Amazon Trip: The Rainforest

August 18th, 2007

As I mentioned, we just got back from the Amazon Rainforest, about 10 hours by boat from Iquitos, Peru, on the Rio Orosa. The river and forest here is beyond breathtaking. The biodiversity of trees and plants is probably impossible to catalog. There are plants growing on plants, which are covered in lichens, and attached to trees. Our tour operator told us that they recently invited a Ph.d. student down to complete their thesis work, and with approximately 650 trees surveyed, over 500 species of trees were identified, including one tree, “Lonely Jorge,” which is the only known living tree of its kind in the world. They don’t know how it got there, or if anymore of the species exist. Amazing stuff.

Two Trees come Together

The preserve where we stayed has caretakers, who maintain a number of trails through the forest, putting in log stairs such as the ones below. Most of the trails, however, are not are nicely established as these, which is probably a good thing to get a more authentic feel.

Stepped Path in the Amazon Rainforest

Sometimes, our trails would take us right over top one of these huge ant hills. Some of the larger anthills that we saw would be several feet high, and could fill a large living room in your standard American home. Fortunately, walking over these mounds did not seem to invite any punishment from the ants. Maybe we just got lucky, finding the “friendly ants?”

Huge Anthills in the Amazon Rainforest

Down the Rio Orosa a little ways, there is a small tributary where huge stands of banyan trees stand. We were not able to reach the largest of these due to low water, but our guides told us that there exists a single banyan tree that stretches over an entire acre of land by itself.

Banyan Trees in the Amazon Rainforest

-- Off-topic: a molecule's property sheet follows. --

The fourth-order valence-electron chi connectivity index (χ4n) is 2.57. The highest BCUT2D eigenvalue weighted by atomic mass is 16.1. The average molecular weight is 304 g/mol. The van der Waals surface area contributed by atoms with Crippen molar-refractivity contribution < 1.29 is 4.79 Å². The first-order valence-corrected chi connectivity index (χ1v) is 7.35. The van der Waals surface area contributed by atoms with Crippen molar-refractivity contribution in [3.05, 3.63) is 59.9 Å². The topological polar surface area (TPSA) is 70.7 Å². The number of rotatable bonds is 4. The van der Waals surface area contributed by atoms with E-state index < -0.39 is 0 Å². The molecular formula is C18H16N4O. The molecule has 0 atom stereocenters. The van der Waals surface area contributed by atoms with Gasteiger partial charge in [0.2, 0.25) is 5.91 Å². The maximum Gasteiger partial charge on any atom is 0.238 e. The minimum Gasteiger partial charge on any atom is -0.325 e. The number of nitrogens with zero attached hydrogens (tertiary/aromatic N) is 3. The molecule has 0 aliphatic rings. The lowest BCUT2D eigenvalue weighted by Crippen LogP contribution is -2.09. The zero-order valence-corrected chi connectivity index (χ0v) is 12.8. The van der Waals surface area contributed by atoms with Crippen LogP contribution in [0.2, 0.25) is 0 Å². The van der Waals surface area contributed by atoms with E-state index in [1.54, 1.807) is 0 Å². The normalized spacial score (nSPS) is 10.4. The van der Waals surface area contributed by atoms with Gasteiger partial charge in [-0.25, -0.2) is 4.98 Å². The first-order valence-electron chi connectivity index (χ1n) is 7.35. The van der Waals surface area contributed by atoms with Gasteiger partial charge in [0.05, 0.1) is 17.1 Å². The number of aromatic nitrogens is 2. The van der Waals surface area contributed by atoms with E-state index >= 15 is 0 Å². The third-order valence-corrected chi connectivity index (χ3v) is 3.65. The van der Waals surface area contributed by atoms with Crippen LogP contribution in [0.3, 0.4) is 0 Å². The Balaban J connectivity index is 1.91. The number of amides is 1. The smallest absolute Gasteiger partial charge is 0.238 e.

All throughout the rainforest, little creeks and streams flow toward the larger rivers. I didn’t get a chance to survey to many of these for fish, but I believe our guide pulled out a few killies from one creek similar to this.

Stream in the Amazon Rainforest

As I mentioned before, nothing exists by itself in the forest. Every tree trunk shares itself with any number of plants or lichens. There’s at least two species growing on this trunk below.

More Lichens on Trees

Below is just another example of the ferns/mosses that grow on these trees.

Lichens all over the trees

I just liked this picture because it shows a number of different trees, all growing within close proximity to one another. I don’t remember if this was in one of the “devil’s gardens” or not, but it’s quite possible since there does not appear to be much undergrowth. A “devil’s garden” is created when a certain kind of ant decides to take up home among a particular group of trees. These ants produce and inject citric acid into every “unwanted” plant that comes into their garden, thus killing it. Tasting an ant, they taste like lemons — I wonder why?

Amazon Rainforest

The sun comes and goes very quickly near the equator. I watched the sunset in a tower overlooking the canopy of the trees.

Sunset in the Amazon

Leave a Reply

Please fill in the following: (Helps prevent SPAM) * Time limit is exhausted. Please reload the CAPTCHA.